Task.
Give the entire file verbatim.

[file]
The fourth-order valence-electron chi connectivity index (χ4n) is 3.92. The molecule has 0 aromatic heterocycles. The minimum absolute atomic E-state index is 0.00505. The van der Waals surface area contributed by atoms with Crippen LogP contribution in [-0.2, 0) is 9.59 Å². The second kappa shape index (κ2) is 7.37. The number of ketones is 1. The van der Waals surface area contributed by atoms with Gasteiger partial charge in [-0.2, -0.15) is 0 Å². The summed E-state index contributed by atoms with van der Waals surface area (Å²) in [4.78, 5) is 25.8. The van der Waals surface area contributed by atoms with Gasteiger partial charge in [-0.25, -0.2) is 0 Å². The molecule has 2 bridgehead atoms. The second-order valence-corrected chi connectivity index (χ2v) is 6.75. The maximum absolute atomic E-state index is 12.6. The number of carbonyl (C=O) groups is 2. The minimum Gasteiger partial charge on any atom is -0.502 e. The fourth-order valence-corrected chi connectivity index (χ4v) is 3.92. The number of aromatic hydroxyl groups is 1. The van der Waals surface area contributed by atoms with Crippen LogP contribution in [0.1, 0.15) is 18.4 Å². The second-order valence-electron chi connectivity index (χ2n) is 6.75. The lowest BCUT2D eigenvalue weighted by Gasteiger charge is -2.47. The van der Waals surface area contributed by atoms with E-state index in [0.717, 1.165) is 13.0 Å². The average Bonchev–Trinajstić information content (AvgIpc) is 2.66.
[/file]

The fourth-order valence-electron chi connectivity index (χ4n) is 3.92. The molecule has 0 aromatic heterocycles. The minimum absolute atomic E-state index is 0.00505. The van der Waals surface area contributed by atoms with Crippen LogP contribution in [-0.2, 0) is 9.59 Å². The second kappa shape index (κ2) is 7.37. The number of ketones is 1. The van der Waals surface area contributed by atoms with Gasteiger partial charge in [-0.2, -0.15) is 0 Å². The summed E-state index contributed by atoms with van der Waals surface area (Å²) in [4.78, 5) is 25.8. The van der Waals surface area contributed by atoms with Gasteiger partial charge in [-0.25, -0.2) is 0 Å². The molecule has 2 bridgehead atoms. The second-order valence-corrected chi connectivity index (χ2v) is 6.75. The maximum absolute atomic E-state index is 12.6. The number of carbonyl (C=O) groups is 2. The minimum Gasteiger partial charge on any atom is -0.502 e. The fourth-order valence-corrected chi connectivity index (χ4v) is 3.92. The number of aromatic hydroxyl groups is 1. The van der Waals surface area contributed by atoms with Crippen LogP contribution in [0.1, 0.15) is 18.4 Å². The second-order valence-electron chi connectivity index (χ2n) is 6.75. The lowest BCUT2D eigenvalue weighted by Gasteiger charge is -2.47. The van der Waals surface area contributed by atoms with E-state index in [0.717, 1.165) is 13.0 Å². The average Bonchev–Trinajstić information content (AvgIpc) is 2.66.